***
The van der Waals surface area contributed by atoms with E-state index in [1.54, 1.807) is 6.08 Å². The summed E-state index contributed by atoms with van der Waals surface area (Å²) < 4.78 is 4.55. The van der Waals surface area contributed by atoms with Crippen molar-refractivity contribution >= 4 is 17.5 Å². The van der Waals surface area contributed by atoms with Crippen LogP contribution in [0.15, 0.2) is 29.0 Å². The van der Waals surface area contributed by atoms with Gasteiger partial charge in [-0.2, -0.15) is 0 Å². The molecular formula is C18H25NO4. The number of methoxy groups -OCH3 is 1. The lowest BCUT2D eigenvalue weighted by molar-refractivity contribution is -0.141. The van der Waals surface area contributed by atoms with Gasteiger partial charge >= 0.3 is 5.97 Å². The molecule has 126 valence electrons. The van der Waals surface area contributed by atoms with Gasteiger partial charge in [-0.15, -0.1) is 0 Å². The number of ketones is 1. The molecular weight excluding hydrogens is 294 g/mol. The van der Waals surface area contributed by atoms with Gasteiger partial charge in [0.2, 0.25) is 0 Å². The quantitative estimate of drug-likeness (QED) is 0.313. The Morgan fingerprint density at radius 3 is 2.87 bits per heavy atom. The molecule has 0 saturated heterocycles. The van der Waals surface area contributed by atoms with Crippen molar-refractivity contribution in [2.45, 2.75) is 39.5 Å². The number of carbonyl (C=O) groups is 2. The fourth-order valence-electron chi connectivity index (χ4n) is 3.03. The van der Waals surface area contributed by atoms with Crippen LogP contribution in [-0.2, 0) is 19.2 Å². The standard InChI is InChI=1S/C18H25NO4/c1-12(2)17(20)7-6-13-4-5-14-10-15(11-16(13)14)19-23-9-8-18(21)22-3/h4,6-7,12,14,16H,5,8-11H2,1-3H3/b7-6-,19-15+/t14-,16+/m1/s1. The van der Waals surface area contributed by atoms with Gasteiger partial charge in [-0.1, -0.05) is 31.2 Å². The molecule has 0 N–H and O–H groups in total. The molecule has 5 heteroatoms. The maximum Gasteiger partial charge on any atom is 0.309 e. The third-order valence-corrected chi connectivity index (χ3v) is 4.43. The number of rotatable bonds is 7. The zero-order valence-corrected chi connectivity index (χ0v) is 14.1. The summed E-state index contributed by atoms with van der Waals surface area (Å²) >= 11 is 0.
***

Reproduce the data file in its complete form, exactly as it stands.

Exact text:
The van der Waals surface area contributed by atoms with E-state index in [1.54, 1.807) is 6.08 Å². The summed E-state index contributed by atoms with van der Waals surface area (Å²) < 4.78 is 4.55. The van der Waals surface area contributed by atoms with Crippen molar-refractivity contribution >= 4 is 17.5 Å². The van der Waals surface area contributed by atoms with Crippen LogP contribution in [0.15, 0.2) is 29.0 Å². The van der Waals surface area contributed by atoms with Gasteiger partial charge in [-0.2, -0.15) is 0 Å². The molecular formula is C18H25NO4. The number of methoxy groups -OCH3 is 1. The lowest BCUT2D eigenvalue weighted by molar-refractivity contribution is -0.141. The van der Waals surface area contributed by atoms with Gasteiger partial charge >= 0.3 is 5.97 Å². The molecule has 126 valence electrons. The van der Waals surface area contributed by atoms with Gasteiger partial charge in [-0.15, -0.1) is 0 Å². The number of ketones is 1. The molecular weight excluding hydrogens is 294 g/mol. The van der Waals surface area contributed by atoms with Gasteiger partial charge in [0.2, 0.25) is 0 Å². The quantitative estimate of drug-likeness (QED) is 0.313. The Morgan fingerprint density at radius 3 is 2.87 bits per heavy atom. The molecule has 0 saturated heterocycles. The van der Waals surface area contributed by atoms with Crippen molar-refractivity contribution in [2.45, 2.75) is 39.5 Å². The number of carbonyl (C=O) groups is 2. The fourth-order valence-electron chi connectivity index (χ4n) is 3.03. The van der Waals surface area contributed by atoms with Crippen LogP contribution in [-0.2, 0) is 19.2 Å². The standard InChI is InChI=1S/C18H25NO4/c1-12(2)17(20)7-6-13-4-5-14-10-15(11-16(13)14)19-23-9-8-18(21)22-3/h4,6-7,12,14,16H,5,8-11H2,1-3H3/b7-6-,19-15+/t14-,16+/m1/s1. The van der Waals surface area contributed by atoms with Gasteiger partial charge in [-0.1, -0.05) is 31.2 Å². The molecule has 0 N–H and O–H groups in total. The molecule has 5 heteroatoms. The maximum Gasteiger partial charge on any atom is 0.309 e. The third-order valence-corrected chi connectivity index (χ3v) is 4.43. The number of rotatable bonds is 7. The zero-order valence-corrected chi connectivity index (χ0v) is 14.1. The summed E-state index contributed by atoms with van der Waals surface area (Å²) >= 11 is 0.